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Sony develops stacked CMOS image sensors

by Mark Tyson on 20 August 2012, 13:42

Tags: Sony (NYSE:SNE)

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Sony has unveiled a new series of Exmor RS CMOS image sensors.  The range includes the world’s first stacked CMOS image sensor. The stacked structure allows the sensor to have a larger surface area in a smaller space giving advanced imaging functionality such as RGBW Coding and HDR video in a smaller component.

The new stacking process does away with the supporting substrate of other CMOS image sensors and the light sensitive area is layered directly on top of the circuitry as in the diagram below. This allows the new stacked sensor design to have a larger imaging surface yet be more compact!

Sony is targeting these new sensor and lens components at the tablet and smartphone market and will launch three new imaging modules equipped with the new sensors. Two of the new modules, IU135F3-Z and IU134F9-Z, will feature RGBW Coding and HDR capabilities. RGBW Coding “can capture sharp, clear images even when filmed or photographed in low light conditions, such as a dark room or at night by featuring W (white) pixels in addition to conventional RGB (red-green-blue) pixels”. The modules can also be used to record HDR movies “HDR (High Dynamic Range) movie function enables two different exposure conditions to be configured within a single screen when shooting, and seamlessly performs appropriate image processing to generate optimal images with a wide dynamic range and brilliant colors, even when pictures are taken against bright light.”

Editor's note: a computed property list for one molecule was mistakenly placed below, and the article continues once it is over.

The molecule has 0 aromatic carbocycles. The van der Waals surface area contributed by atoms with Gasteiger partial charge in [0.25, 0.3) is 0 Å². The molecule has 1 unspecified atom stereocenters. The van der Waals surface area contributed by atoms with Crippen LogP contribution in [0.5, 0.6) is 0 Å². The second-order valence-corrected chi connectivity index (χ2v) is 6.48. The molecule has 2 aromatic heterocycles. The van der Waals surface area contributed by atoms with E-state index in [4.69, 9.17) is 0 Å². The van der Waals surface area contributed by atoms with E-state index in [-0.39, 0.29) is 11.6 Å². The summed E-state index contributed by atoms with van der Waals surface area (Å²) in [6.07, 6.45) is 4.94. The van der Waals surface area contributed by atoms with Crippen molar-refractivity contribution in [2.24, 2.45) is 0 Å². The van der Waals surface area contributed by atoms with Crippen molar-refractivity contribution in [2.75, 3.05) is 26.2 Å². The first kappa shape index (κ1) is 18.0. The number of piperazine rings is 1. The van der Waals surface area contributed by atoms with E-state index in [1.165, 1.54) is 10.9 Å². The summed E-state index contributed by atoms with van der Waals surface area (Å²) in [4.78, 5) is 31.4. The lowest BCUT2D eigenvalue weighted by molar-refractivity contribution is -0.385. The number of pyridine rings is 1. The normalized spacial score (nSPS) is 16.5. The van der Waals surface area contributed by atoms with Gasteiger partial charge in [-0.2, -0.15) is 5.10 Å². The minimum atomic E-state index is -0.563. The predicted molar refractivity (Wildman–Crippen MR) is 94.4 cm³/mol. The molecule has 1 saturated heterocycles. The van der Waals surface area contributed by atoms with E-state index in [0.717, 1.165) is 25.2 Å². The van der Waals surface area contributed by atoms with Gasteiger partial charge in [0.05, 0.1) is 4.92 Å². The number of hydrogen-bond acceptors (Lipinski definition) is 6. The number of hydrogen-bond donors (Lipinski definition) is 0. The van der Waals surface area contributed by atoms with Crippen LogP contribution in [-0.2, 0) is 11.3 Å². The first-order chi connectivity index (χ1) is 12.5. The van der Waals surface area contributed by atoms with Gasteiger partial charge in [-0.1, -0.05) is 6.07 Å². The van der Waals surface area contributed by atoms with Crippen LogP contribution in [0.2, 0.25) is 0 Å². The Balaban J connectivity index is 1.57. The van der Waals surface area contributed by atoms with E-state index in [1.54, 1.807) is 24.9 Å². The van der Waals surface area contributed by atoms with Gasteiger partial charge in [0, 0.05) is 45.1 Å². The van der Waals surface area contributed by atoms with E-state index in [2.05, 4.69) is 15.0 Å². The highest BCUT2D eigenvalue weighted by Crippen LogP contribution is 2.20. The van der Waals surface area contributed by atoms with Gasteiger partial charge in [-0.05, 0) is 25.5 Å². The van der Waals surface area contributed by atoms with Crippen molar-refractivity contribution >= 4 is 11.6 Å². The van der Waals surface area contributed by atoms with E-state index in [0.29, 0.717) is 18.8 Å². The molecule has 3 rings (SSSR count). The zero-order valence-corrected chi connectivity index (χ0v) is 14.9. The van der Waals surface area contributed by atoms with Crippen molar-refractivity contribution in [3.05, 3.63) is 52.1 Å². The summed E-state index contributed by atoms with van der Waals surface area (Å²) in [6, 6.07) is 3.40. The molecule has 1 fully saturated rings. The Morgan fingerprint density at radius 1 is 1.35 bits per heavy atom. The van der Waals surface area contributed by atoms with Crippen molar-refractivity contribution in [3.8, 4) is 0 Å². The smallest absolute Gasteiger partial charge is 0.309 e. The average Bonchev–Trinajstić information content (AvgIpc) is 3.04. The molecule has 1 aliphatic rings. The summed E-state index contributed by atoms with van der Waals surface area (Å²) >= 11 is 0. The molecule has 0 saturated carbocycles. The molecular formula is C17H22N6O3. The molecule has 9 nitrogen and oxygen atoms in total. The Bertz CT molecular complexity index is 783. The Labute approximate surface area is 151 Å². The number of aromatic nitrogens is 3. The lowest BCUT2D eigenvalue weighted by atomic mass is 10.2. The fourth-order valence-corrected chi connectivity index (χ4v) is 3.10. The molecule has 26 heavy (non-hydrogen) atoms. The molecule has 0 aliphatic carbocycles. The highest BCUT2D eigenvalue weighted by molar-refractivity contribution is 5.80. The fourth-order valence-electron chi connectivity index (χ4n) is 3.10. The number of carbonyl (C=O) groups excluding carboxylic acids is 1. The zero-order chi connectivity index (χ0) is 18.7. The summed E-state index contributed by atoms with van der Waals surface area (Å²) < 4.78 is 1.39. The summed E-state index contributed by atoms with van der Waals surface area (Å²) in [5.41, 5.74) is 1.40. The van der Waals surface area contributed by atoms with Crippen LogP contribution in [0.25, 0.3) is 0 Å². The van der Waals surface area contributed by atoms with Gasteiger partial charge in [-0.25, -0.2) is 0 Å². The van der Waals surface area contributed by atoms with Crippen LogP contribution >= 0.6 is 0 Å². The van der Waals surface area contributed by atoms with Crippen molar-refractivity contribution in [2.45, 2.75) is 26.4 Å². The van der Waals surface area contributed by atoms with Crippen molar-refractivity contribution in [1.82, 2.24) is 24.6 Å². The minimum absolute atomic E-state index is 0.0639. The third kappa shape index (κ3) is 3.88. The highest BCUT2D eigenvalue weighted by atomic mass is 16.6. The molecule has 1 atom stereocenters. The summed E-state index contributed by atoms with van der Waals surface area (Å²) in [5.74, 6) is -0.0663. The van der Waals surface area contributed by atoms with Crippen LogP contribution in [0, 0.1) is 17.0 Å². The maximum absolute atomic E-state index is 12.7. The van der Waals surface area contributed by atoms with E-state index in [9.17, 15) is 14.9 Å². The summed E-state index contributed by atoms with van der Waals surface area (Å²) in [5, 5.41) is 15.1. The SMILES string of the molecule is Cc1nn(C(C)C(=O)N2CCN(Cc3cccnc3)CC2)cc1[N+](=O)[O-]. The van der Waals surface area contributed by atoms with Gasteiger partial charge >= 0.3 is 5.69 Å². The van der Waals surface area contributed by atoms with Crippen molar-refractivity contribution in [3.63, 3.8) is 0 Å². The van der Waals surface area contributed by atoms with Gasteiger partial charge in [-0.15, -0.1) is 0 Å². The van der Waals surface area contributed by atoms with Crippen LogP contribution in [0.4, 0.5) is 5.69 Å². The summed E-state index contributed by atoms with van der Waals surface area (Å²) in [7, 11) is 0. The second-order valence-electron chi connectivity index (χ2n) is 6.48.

The IUS014F-Z, the third of the imaging modules, “is an auto-focus imaging module incorporating a bright, high-resolution F2.2 lens” but lacks the RGBW and HDR capabilities. This module will be the first to be released, in October this year, whereas the IU135F3-Z and IU134F9-Z will become available in March and May 2013 respectively. All these image sensors “adopt a newly-designed lens which has been optimized for the industry’s smallest 1.12μm unit pixel size to achieve higher resolution.”

Sony sells about 80 per cent of its image sensors to other manufacturers and both Apple and Samsung flagship mobile devices use Sony imaging components. The new imaging modules are as much as 40 per cent smaller with great new imaging features as mentioned above, this will appeal to mobile device designers. The RGBW feature looks very impressive and will be very popular with users who take snaps in poor lighting conditions.

Please see the table below for the full spec of the new Exmor RS sensors and imaging modules.



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